NY passes first US gun control law since massacre
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Republicans complained the measure was rammed through the Legislature and infringes on the Second Amendment right to bear arms.
"A lot of people say, 'Why do you need these guns?'" said Assemblyman James Tedisco, a Schenectady Republican. "It's part of the freedoms and liberties we have. ... It's for our public safety. It's to protect us from our own government."
He said the bill was dangerous because it would give people a "false sense of well-being."
"You are using innocent children killed by a madman for your own political agenda," he said. "You are actually making people less safe."
Tom King, president of the New York State Rifle & Pistol Association, questioned whether other states or the federal government would follow New York's lead and said he expects the law to be challenged in court.
Previously, New York state law on assault weapons banned semiautomatics that have detachable magazines and at least two military-type features, such as a pistol grip, folding stock, muzzle flash suppressor or bayonet mount. The new law outlaws weapons with just one of those features.
It also requires background checks for even private gun sales, except those among immediate family.
In addition, it says handgun owners must renew their licenses every five years, and it increases prison sentences for using guns in various crimes or taking them onto school grounds.
"By making this a priority, the governor has not only saved lives but will hopefully inspire leaders in Washington also to take swift action," said Dan Gross, president of the national Brady Campaign to Prevent Gun Violence.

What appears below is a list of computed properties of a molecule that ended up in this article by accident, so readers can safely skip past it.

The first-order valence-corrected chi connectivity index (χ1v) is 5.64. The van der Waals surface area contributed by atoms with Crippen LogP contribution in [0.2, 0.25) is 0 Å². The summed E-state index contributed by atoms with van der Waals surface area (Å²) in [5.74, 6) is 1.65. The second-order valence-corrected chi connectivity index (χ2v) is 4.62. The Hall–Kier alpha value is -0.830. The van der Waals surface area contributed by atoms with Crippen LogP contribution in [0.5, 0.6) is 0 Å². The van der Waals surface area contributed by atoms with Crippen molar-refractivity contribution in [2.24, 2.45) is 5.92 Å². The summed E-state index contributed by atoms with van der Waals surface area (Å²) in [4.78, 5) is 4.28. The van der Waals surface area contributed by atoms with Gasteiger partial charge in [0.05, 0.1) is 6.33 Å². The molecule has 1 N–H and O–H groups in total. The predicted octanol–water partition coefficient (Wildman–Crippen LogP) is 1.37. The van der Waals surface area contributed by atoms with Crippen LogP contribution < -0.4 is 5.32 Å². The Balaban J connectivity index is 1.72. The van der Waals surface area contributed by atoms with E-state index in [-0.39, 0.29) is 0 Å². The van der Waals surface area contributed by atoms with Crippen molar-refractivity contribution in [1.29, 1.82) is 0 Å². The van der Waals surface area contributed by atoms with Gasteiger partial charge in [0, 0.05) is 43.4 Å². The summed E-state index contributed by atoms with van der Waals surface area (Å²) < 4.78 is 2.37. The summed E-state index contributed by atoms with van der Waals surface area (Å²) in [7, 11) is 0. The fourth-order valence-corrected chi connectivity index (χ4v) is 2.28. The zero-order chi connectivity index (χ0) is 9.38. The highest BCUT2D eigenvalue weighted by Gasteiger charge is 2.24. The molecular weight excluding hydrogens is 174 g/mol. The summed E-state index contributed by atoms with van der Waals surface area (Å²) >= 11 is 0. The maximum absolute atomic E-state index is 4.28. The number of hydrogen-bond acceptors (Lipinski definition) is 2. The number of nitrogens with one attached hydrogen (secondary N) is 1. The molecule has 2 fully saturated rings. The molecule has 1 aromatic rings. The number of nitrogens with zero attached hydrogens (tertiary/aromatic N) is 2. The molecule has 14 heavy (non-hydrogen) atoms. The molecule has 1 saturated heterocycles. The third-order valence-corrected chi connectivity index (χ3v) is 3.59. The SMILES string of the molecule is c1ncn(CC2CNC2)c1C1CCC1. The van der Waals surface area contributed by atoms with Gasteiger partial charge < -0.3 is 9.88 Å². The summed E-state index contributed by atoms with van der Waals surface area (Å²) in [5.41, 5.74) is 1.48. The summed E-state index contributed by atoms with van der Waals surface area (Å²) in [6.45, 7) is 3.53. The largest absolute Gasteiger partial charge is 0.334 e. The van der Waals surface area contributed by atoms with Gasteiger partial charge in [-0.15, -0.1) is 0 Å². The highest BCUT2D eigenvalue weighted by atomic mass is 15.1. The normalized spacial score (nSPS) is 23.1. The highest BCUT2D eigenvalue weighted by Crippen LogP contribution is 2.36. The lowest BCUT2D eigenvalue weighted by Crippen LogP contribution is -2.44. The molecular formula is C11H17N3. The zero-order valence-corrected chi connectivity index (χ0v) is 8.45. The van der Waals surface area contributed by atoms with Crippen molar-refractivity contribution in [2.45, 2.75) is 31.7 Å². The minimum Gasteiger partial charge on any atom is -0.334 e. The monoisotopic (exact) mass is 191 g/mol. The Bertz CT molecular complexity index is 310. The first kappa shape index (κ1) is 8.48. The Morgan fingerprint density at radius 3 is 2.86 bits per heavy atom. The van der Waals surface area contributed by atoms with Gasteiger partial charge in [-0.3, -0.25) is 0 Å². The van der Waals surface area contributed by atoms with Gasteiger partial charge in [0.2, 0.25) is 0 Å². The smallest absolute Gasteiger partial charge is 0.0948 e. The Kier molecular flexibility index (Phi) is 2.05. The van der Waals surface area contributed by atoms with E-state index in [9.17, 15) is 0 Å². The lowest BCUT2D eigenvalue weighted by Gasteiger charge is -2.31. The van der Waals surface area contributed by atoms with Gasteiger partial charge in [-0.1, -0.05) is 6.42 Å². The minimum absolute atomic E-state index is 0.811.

In a concession to the pro-gun side, local authorities will be allowed to withhold the identities of registered gun owners — an issue that erupted recently when a suburban New York City newspaper published the names and addresses of gun owners in its readership area.
The New York legislation sparked spirited discussion among customers at the Buffalo Gun Center in the suburb of Cheektowaga, where business was so brisk that people had to wait in line in freezing temperatures just to get in the door.
"It's ridiculous. It's absolutely — how to put it nicely — it's Prince Andrew Cuomo's bid for the White House," said Jim Hanley, who was waiting to buy another handgun. "I want to do it before the right is taken away. Andrew Cuomo and Barack Hussein Obama are two best gun salesmen in the history of the world."
Associated Press writers Michael Gormley in Albany and Carolyn Thompson in Buffalo contributed to this report.
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